Civil society organisations and activists recently convened in Sanaa to demand an end to Yemen's war, saying it has caused enormous economic and social suffering as well as exacerbating the threat from extremist groups.
In its closing statement, the consultative forum on peace in Yemen, held August 9th in Sanaa and organised by the Hammuna al-Yaman (Yemen is our concern) bloc, al-Noman Youth Cultural Forum and Peace Foundation for Humanitarian Response and Development, stressed the need for the establishment of peace.
Participants demanded that all parties, countries and international organisations realise the interest of the Yemeni people through the establishment of peace, co-existence and reconstruction which can only be achieved by ending the war.
They stressed the need to respect human rights under all circumstances, protect children's rights and preserve cultural heritage, which has been targeted by extremist groups seeking to exploit the current circumstances.
Protecting Yemen's children
Higher Council for Motherhood and Childhood secretary general Lamya al-Eryani reiterated the council's call for all parties to end the war.
"I call on all parties to spare our country’s children the horrors of their senseless and absurd war and turn to dialogue and negotiations to [bring] peace for a Yemen that Yemen’s children deserve," she told Al-Mashareq.
She also called on all armed groups to stop their recruitment of children.
According to the UN children's fund (UNICEF) and other organisations, she said, "the war has indeed contributed to the emergence and proliferation of terrorist groups such as al-Qaeda and the 'Islamic State of Iraq and the Levant' (ISIL)'."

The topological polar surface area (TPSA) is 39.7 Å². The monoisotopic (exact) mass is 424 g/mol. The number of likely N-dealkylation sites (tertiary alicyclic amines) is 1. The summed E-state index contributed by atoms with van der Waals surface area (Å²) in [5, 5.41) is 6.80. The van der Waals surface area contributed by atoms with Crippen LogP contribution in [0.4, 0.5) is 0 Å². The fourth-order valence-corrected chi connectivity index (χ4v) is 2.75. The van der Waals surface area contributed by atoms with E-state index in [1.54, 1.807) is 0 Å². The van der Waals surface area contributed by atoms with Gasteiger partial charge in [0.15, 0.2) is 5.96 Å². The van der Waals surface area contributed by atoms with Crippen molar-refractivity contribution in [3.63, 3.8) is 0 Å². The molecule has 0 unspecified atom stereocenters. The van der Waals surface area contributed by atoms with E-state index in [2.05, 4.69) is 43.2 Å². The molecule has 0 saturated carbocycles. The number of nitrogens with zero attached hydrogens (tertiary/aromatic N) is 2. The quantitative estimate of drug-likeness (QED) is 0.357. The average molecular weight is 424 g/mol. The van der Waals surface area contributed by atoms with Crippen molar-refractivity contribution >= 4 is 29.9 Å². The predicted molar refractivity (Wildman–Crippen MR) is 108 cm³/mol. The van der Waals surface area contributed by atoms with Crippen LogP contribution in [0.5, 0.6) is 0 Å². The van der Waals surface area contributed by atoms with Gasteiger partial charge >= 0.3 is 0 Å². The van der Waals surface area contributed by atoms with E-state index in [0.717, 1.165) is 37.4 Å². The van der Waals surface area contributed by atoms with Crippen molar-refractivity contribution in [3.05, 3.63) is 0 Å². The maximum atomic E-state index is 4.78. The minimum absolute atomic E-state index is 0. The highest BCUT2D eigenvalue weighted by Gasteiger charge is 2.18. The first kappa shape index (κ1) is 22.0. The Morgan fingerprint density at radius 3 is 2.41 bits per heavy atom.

"However, child recruitment is an issue that exists and has existed for years with all parties to the fighting in general, and is not a new phenomenon that emerged as a result of the proliferation of terrorist elements," she noted.
During the forum, al-Eryani presented a working paper on the impact of the war on the rights of Yemen's children, which detailed violations children suffered as a consequence of the war in the areas of education, health care and protection.
Documenting war's impact
Yemeni researcher and activist Mohammed Tawwaf presented a working paper on the war’s direct impact on historical sites and the actions of extremist elements, including transgression against and destruction of historic shrines.
General Union of Chambers of Commerce and Industry director general Mohammed Qafla presented a working paper on the extent of the damage and economic losses the private sector has incurred as a result of the war.
"We will raise our voices for humanitarian demands that ensure a dignified life and preserve the social fabric of Yemenis by demanding peace in Yemen," said al-Noman Youth Cultural Forum chairman Lutfi al-Noaman.
Peace has become an urgent need in Yemen because "we miss stability and tranquility, and the economic and social suffering have reached extreme limits", he told Al-Mashareq.
Yemenis have the "right to a secure and stable life that is free of concern and is untouched by terrorism", he said, adding that the waves of internal displacement due to the conflict have exacerbated suffering at all levels.
Terrorism results from extremism and the imposition of a single ideology, political analyst Nayef Haidan told Al-Mashareq, calling for peaceful co-existence among all components of Yemeni society.